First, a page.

On the retirement of Messrs. Dillon and Widdicombe from the lesseeship, the theatre was taken in hand by different managers, with varied successes. One manager, Mr. Henry Powell, crippled for want of funds, tried the desperate expedient of lowering the prices, and to a 3d. gallery and a 6d. pit, produced for each night's performance the following:


followed by


and concluding with


But the audiences became more attenuated every week, and the band striking for arrears of pay, accompanied with threats from the Gas Company to cut off the supply, the manager threw up the sponge, and the theatre was again closed. In 1870, Mr. Brewster, lessee of the then Prince of Wales's Concert Hall, took the Royal in hand, and thoroughly renovated and re-decorated the house, Mr. H. C. Hazlewood acting as manager. But playing one house against another was not a great success, and in 1877 Mr. Brewster retired from the lesseeship of the Royal, and it passed for a short time under the management of a Mr. Birrell. But in 1878 the old house was once more shut up, and the building was put up in the market for sale. Eventually a number of gentlemen formed themselves into a joint stock company, and were successful in raising sufficient funds for purchasing the building, the result being that on the night of the 5th August, 1878, the place was re-opened under the most gratifying auspices and with every promise of a successful career, the late Lady Wrottesley occupying the place of place of honour in the dress circle, surrounded by a numerous and well-dressed assemblage of ladies and, gentlemen of the town and neighbourhood.

As is well known, our new Free Library now occupies the site of the old Theatre Royal, consequently the prophetic tone of the writer in the "Wolverhampton Chronicle," of December 12th, 1894, is of interest. Concluding a series of interesting articles on matters theatrical in Wolverhampton, he says "Those who were present in the theatre on Saturday night, when the curtain was rung down for the last time, must have felt a pang of regret that a house in which they have spent so many enjoyable hours, will henceforth pass away to other, and perhaps baser and less elevating, uses."

The new Grand Theatre, in Lichfield Street, was opened on December 10th, 1894.

It had a most magnificent "send off," local society being led by the Mayor and Mayoress (Alderman C. T. and Mrs. Mander). Everyone felt bound to admire the new palatial temple, and when the lessee, Mr. Bull, essayed to address a few words to his first night patrons, he seemed quite overwhelmed with the warmth and the cordiality of the reception accorded him. During the course of his little speech, he said: "I should like to ask you one question: Are you satisfied with this beautiful theatre ?" And there was a general. chorus from all parts of the crowded house "We are." Mr. Bull's concluding remarks were pointed. "I am going to try," he said, "to make this theatre a success. I cannot do it alone. I ask you to come and rally round. Support your own town, and leave foreign Birmingham severely alone." D'Oyly Carte's Opera Company gave the first performance in the new Grand Theatre, the piece selected being "Utopia Limited; or The Flowers of Progress," and was enthusiastically received.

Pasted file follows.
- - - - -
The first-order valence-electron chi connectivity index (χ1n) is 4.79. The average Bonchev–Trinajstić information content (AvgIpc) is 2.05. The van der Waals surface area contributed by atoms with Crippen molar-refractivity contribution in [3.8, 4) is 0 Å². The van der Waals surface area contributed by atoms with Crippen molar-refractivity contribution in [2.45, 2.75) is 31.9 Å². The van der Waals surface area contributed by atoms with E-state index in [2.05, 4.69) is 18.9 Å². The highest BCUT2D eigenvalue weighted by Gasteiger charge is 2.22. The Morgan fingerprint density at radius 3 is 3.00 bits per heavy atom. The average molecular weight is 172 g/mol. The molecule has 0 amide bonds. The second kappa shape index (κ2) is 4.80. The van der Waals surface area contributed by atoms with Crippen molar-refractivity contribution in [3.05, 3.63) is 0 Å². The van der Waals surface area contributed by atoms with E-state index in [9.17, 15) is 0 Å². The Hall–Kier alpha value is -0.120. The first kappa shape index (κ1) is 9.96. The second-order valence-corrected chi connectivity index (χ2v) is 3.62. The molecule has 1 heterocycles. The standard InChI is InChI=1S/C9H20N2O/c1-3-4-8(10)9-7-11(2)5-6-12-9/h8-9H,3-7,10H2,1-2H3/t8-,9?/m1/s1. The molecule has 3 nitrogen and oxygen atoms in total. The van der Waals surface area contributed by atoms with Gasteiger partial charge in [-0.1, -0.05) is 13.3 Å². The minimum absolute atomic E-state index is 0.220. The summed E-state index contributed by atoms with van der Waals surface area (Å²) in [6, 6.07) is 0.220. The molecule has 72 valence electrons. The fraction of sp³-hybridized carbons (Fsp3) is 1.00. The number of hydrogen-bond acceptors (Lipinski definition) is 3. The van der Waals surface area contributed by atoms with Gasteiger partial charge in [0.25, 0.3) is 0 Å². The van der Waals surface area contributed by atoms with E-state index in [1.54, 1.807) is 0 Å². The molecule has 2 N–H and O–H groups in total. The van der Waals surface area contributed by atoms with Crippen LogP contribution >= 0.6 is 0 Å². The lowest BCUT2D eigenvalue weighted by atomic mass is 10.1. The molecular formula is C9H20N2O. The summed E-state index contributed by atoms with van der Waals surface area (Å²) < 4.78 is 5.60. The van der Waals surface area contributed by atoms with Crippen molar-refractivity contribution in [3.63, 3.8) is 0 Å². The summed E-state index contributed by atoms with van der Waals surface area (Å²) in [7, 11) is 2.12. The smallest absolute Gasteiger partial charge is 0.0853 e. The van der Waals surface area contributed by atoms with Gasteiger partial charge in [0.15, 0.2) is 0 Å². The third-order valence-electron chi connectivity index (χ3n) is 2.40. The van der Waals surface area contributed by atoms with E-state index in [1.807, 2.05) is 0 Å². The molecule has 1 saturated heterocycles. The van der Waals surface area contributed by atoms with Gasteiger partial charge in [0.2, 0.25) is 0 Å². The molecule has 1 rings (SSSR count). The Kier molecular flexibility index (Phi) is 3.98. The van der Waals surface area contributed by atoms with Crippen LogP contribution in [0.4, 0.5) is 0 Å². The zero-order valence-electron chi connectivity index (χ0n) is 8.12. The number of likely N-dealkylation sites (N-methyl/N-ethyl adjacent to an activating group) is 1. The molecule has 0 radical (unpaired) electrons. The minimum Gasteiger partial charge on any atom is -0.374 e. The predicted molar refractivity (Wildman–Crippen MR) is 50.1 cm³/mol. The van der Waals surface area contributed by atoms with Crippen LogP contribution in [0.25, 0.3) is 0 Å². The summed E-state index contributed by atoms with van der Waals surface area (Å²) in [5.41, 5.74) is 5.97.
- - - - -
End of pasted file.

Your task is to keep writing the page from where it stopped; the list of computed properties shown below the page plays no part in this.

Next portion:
Grand Theatre, Wolverhampton.

Under the capable management of Mr. Percy Percival, the Grand Theatre is enjoying a most successful career. Mr. Percival came to Wolverhampton in June, 1901, and it has always been his aim to put upon the stage the higher class plays of the most celebrated writers, and of seizing every opportunity that presents itself of securing for their exposition the leading actors and actresses of the day, with all the accessories of good scenery and other stage effects. By these and other means he has made himself exceedingly popular, and that success will continue to crown his efforts is the hearty wish of every lover of the drama.

Bookings. since Mr. Percy Percival has managed the theatre have included the following:- Sir Henry Irving, Mr. and Mrs. Kendal, Miss Julia Neilson and Mr. Fred Terry, Mr. Edward Compton, Miss Fortescue, Miss Florence St. John, Mr. Beerbohm Tree's companies, Mr. George Edwardes' companies, Mr. George Dance's companies, Mr. Charles Frohman's companies, Mr. Frank Curzon's companies, Frederick Mouillot's companies, Mr. Milton Bode's companies, Mr. Henry Dundas's companies, Royal Carl Rosa - Opera company, Mr. F. R. Benson's Shakespearean repertoire company, D'Oyly Carte's opera companies, Mr. Tom Davis's companies. All the latest London successes are presented at the earliest possible date. The Grand Theatre is unique for the size of its stage; the greatest productions can be staged with ease. The proscenium is fitted with a patent fire-resisting curtain, forming an effective fire-proof division between the stage and the auditorium. The curtain is constructed of wrought-iron framing, which is fitted with double plates of the best quality asbestos, the total thickness of the curtain being 4.25in. A strong brick wall has been built from the basement to the stage level, on which the curtain rests when down, and this, with the proscenium wall (which is carried up some eight feet above the roof line) forms a perfectly fire-proof division. The exits are numerous, and easy of access, and the theatre can be emptied in a remarkably short space of time.

At the general meeting of the shareholders of the Wolverhampton New Theatre Company, Ltd., held at Wolverhampton, on Thursday, March 2nd, it was agreed to declare a dividend of 5 per cent. less income tax. A vote of thanks was accorded to Mr. T. J. Barnett (secretary), who, in reply, said the result showed that the company had a sound commercial property. Mr. H. Percy Smith was appointed auditor.